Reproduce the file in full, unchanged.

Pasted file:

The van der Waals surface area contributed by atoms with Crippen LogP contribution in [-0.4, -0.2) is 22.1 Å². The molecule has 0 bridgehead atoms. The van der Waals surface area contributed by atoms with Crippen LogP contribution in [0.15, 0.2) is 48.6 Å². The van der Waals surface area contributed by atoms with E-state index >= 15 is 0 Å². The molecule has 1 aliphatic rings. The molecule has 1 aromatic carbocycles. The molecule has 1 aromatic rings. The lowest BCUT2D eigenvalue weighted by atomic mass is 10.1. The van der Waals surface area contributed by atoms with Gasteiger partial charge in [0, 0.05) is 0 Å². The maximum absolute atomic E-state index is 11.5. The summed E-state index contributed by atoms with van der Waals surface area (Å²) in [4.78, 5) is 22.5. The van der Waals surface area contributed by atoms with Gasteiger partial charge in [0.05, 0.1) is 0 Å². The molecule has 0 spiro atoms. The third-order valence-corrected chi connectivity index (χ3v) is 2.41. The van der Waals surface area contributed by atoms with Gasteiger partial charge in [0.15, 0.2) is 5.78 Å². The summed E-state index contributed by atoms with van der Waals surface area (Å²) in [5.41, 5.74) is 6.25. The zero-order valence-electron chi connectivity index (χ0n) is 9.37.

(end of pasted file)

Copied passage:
The van der Waals surface area contributed by atoms with Crippen LogP contribution in [-0.4, -0.2) is 22.1 Å². The molecule has 0 bridgehead atoms. The van der Waals surface area contributed by atoms with Crippen LogP contribution in [0.15, 0.2) is 48.6 Å². The van der Waals surface area contributed by atoms with E-state index >= 15 is 0 Å². The molecule has 1 aliphatic rings. The molecule has 1 aromatic carbocycles. The molecule has 1 aromatic rings. The lowest BCUT2D eigenvalue weighted by atomic mass is 10.1. The van der Waals surface area contributed by atoms with Gasteiger partial charge in [0, 0.05) is 0 Å². The maximum absolute atomic E-state index is 11.5. The summed E-state index contributed by atoms with van der Waals surface area (Å²) in [4.78, 5) is 22.5. The van der Waals surface area contributed by atoms with Gasteiger partial charge in [0.05, 0.1) is 0 Å². The molecule has 0 spiro atoms. The third-order valence-corrected chi connectivity index (χ3v) is 2.41. The van der Waals surface area contributed by atoms with Gasteiger partial charge in [0.15, 0.2) is 5.78 Å². The summed E-state index contributed by atoms with van der Waals surface area (Å²) in [5.41, 5.74) is 6.25. The zero-order valence-electron chi connectivity index (χ0n) is 9.37.